انفورماتیک بهزیستی کودکان: یک تخصص فرعی پیشنهادی برای مددکاری اجتماعی
|کد مقاله||سال انتشار||مقاله انگلیسی||ترجمه فارسی||تعداد کلمات|
|34634||2010||6 صفحه PDF||سفارش دهید||محاسبه نشده|
Publisher : Elsevier - Science Direct (الزویر - ساینس دایرکت)
Journal : Children and Youth Services Review, Volume 32, Issue 12, December 2010, Pages 1729–1734
Informatics is a term that has been used and applied to data collection, analysis, and information and communication technologies across many disciplines including public health, nursing, medicine, and, more recently, to social work. To date, no collective discussion involving policy makers, practitioners, and researchers in the social work field defining child welfare informatics and its implications to the discipline, including curriculum development has occurred. This paper offers a perspective to begin the dialogue of child welfare informatics and presents a working definition and role specification for those working as child welfare informaticians. Finally, recommendations are made on how to evolve child welfare informatics. These recommendations include highlighting the importance of informatics as a subspecialty in social work, its prospectus for child welfare policyreform, and implications for interdisciplinary, social work curriculum development.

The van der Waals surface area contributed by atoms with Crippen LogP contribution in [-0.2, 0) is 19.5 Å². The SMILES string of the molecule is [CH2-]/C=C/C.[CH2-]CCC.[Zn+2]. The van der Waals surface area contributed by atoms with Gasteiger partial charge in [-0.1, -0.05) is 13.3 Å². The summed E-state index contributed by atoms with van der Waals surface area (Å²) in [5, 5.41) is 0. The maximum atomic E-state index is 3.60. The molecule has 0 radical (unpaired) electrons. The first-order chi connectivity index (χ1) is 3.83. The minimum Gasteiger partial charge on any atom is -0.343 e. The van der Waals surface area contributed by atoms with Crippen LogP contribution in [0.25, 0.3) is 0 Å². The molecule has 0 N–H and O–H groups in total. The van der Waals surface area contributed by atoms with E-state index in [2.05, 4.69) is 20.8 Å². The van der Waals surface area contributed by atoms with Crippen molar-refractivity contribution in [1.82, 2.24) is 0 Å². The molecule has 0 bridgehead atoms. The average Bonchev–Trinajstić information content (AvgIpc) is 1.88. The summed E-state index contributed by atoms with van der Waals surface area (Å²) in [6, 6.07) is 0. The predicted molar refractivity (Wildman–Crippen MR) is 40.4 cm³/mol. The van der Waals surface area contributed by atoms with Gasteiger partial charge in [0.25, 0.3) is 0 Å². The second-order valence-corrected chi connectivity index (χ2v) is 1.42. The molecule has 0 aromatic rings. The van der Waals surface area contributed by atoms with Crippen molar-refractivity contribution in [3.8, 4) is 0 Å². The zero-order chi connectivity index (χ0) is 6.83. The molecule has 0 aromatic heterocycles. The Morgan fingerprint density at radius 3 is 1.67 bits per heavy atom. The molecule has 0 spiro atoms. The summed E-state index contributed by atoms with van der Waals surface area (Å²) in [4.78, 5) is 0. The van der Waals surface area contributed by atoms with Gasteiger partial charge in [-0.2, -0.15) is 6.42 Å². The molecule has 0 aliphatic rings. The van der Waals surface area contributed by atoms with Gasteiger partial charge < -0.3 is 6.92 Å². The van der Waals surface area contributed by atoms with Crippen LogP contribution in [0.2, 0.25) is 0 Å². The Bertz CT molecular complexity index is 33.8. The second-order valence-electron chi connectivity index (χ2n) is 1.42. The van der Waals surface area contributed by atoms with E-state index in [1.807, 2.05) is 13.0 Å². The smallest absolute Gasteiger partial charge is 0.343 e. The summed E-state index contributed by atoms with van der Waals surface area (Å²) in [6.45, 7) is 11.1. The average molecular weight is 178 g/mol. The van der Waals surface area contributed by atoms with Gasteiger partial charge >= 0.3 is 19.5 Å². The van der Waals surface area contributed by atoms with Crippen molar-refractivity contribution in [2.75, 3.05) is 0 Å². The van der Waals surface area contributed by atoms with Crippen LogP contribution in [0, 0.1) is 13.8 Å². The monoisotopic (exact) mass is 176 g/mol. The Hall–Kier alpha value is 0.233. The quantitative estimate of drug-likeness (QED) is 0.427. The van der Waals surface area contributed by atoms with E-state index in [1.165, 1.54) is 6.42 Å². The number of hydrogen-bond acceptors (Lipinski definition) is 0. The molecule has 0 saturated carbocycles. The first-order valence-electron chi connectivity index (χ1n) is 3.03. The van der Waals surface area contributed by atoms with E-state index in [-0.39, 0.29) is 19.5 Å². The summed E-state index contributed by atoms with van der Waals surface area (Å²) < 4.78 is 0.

Informatics is a term that has been used and applied to many disciplines including public health, nursing, medicine, and more recently social work. Informatics has been defined as the interdisciplinary study of the design, application, and use of information and communication technologies. However, many fields have created more specific definitions that better describe the application of informatics to their respective disciplines. Despite the fact that computer technology in social work has existed for many years, there has not been a collective discussion in the field to define child welfare informatics (CWI) (Nguyen, 2007). The use of technology is not new to social work; however, many concerns exist as the discipline has ties to face-to-face interactions and there is a minimal amount of time available for practitioners and policy makers to focus on data-related needs (Parker-Oliver & Demiris, 2006). One reason for this struggle is that agreement on the information stored and reported is challenging because of the diverse needs of the many groups that record and use child welfare information, including budget offices, administrators, researchers, and voluntary agencies. In child welfare, these needs for technology culminated in each state building and implementing State Automated Child Welfare Information Systems (SACWIS) to store and disseminate administrative data. However, these SACWIS resulted in many challenges on how to use, report, and further build these data tracking systems. One reason for this dilemma is that the users and builders of these systems were not always in consultation with one another. The results of SACWIS may have been different if there had already been a collective discussion on the importance and a clear definition of child welfare informatics in the social work field. The transition in the past two decades has been from centralized computer systems to workstations and personal computers. In the past three decades, we have seen an increase in networks, distributed architectures, and the ability to display video and graphic images on demand (Payne, 2008). Computer systems today are not only cheaper and faster; prices continue to fall, while machines have increased capabilities. Further, the Internet has emerged as a “universal communications medium and the source of a universal graphical user interface-the World Wide Web-accessed with Internet browser software” (Yasnoff, O'Carroll, Koo, Linkins & Kilbourne, 2000, p. 70). The development of universal communications mediums has permitted a shift in paradigms for standardizing implementation of communication capabilities to all information systems (Yasnoff et al., 2000). Moreover, updating information systems has been greatly simplified because new versions of Web-based applications are available to users without the need for distributing new software. Technologies necessary for innovative and effective application of IT to child welfare practice are currently available at a reasonable cost. Not only has IT implementation become less costly, software and hardware have greatly improved. In addition, the focus on improved accountability in child welfare agencies has created a demand for efficient and effective IT in order to determine the outcomes of services (Grebel & Steyaert, 1995). This paper offers a critical analysis of the evolution of what could be defined as CWI and presents a working definition and role specification for those working in CWI. It is believed that having a working definition of CWI is a fundamental element for shaping it as a social work subspecialty. Public health informatics, medical informatics, nursing informatics, and social informatics are briefly described in this paper with a focus on their history, definitions, and the utility of and barriers/challenges to information technology use and implementation. These disciplines are discussed to illustrate the parallels to the evolution of CWI. Recommendations are made regarding how to move forward with CWI and why it is an important subspecialty in social work. Moreover, this paper is a prospectus for child welfare policy reform led by informatics. Finally, an informatics emphasis has implications for interdisciplinary, social work curriculum development that will also be briefly discussed. 2. Public health informatics Much like in child welfare, IT and improvements in software and hardware are available for use in public health practice today. Public health data are collected to characterize, monitor, control, and prevent disease (Yasnoff, 2003). The challenges associated with widespread usage and applications of these technologies exist because few public health professionals have received any formal instruction in informatics. For example, most public health professionals lack a basic comprehension of the purpose and nature of informatics as a discipline (O'Carroll, 2003) and few have the time and resources based on the demands of the job to pursue additional training. This is true in child welfare as well. Currently, public health information systems are the results of partnerships between federal and state public health agencies and administrators (Lumpkin, 2003). These information systems allow states to exchange information effectively and rapidly with other states, national organizations, and local public health officials (Lumpkin, 2003). Similarly, these federal, state, and organizational partnerships exist with child welfare information systems, for example, with SACWIS. Much like the Department of Health and Human Services Administration for Children and Families in child welfare, the Centers for Disease Control and Prevention were instrumental in the development and implementation of more sophisticated applications and increased interconnectivity with other information systems. Public health practice currently integrates results and findings in biomedicine with biostatistics and epidemiology. Moreover, as the need for knowledge integration has become more sophisticated and complex, so have the information systems. Thus, the professional expertise necessary for acquisition and understanding of larger amounts of data and the analytical skills and systems needed for processing these data have also become more sophisticated and complex (Lumpkin, 2003). Public health practice and policy developments in the United States and England during the 19th and early 20th centuries created the need for more advanced data collection and analyses in public health. These developments occurred much earlier in public health than in child welfare. This may be a result of the life and death ramifications of disease. For example, the English cholera epidemics (1831–1832) led to many changes in public health practice and policy surrounding the role of sanitation among the poor, as this was viewed as a danger to the health of the general population. With all of the IT available, there is also the need to protect and manage sensitive information and data linking capabilities. Similar to child welfare agencies, public health organizations need to protect the confidentiality of sensitive, identifying information about individuals and there are laws in place to safeguard the privacy, confidentiality, and security of such information (Yasnoff, 2003). Public health organizations need to adhere to the fundamental principles of fair information practices, as stated in the Privacy Act of 1974, and to govern the release and handling of public health data. Once confidentiality policies are in place, security mechanisms that guarantee enforcement of those policies must be developed. These can be defined as authentication, which ensures that the identity of the user is confirmed; data integrity, which protects information from unauthorized alteration; and availability, which prevents interferences with system access for authorized users. Authentication is a major piece of any security system. Three basic methods to determine the identity of a user are: passwords, what the user knows; smart cards, what the user has; and biometrics, who the user is (Yasnoff, 2003). These issues and procedures are major factors when protecting the confidentiality of child welfare agency clients; however, techniques and processes are available to address these concerns, including the removal of unique identifiers and reporting data in an aggregate versus case level format. A key issue after managing the confidential nature of the data is ensuring that the users understand the important role that data play in evaluations and in improvement in practice. According to Yasnoff (2003), an aspect critical to collecting useful and meaningful data is “the efficient exchange of unambiguous information” (p. 218). Child welfare agencies are notorious for collecting data that are not complete and do not directly lead to outcomes of interest. This is an area of CWI that can be dramatically improved with a better understanding of the implication of informatics at the research, practice, and policy levels and why it is an important subspecialty to be considered in social work. 3. Medical, nursing, and clinical informatics Medical informatics has been used as a general and overarching term to describe information technology efforts related to health care, as well as to describe a distinct subspecialty in the field of medicine. However, much controversy exists in how medical informatics is defined. There is also wide debate regarding whether medical, healthcare, and nursing informatics are one in the same (Staggers & Thompson, 2002 and Turley, 1996). Nursing informatics has developed over the past two decades as an important subspecialty in medicine. One review of definitions of nursing informatics found three themes that emerged for analysis: information technology oriented, conceptually oriented, and role oriented (Turley, 1996). These three themes associated with defining nursing informatics have direct implications for social work, as the child welfare field moves toward its own definition of informatics. The stated purposes of SACWIS have similar components such as the integration of computers (information technology oriented), information science usage (conceptually oriented), and practice wisdom (role oriented) in supporting and making decisions with children and families. A second subspecialty in medical informatics is referred to as clinical informatics. Gardner et al. (2009) state that clinical informaticians work within three domains: clinical care, the health system, and information and communication technology. These three domains are similar in child welfare such as how to use clinical information systems, as a way to impact users and clients, as a support to child welfare workers, and how to better evaluate information systems to provide feedback for system and service improvements. IT and informatics are not well developed with respect to definitions and domains across many disciplines, including child welfare. Moreover, much of the focus on IT has been on business problems such as costs. Most of medical IT has been computer based and uses software and hardware built by computer scientists (Turley, 1996); this is also true in child welfare. Child welfare worker input has been limited or nonexistent in either the design or implementation phases of building IT. This can be problematic for users who may not understand the purpose or potential of the computer systems and technologies. When discussing informatics and IT, an aspect that should also be considered is the importance of Information Science (IS). IS adds the dimension of how organizational environments are structured and how information flows. Turley (1996) provides the example that in nursing data, the knowledge and information needed for an acute-care institution may vary in structure from that needed for a home-based or community-based organization. This is similar in child welfare where the knowledge and information needed by a policy maker to administer a large public child welfare agency in an urban setting may differ from that needed by a child welfare worker in the same agency. Further, the information that is needed by a county or state child welfare case manager may also differ from what is needed by a voluntary agency/non-profit case manager. Informatics has influenced the knowledge and information exchange in child welfare and these other disciplines and subspecialties. This is true for child welfare as a whole, as we move toward an increased focus on: health, child and family well-being, and the pursuit of helpful not harmful interventions.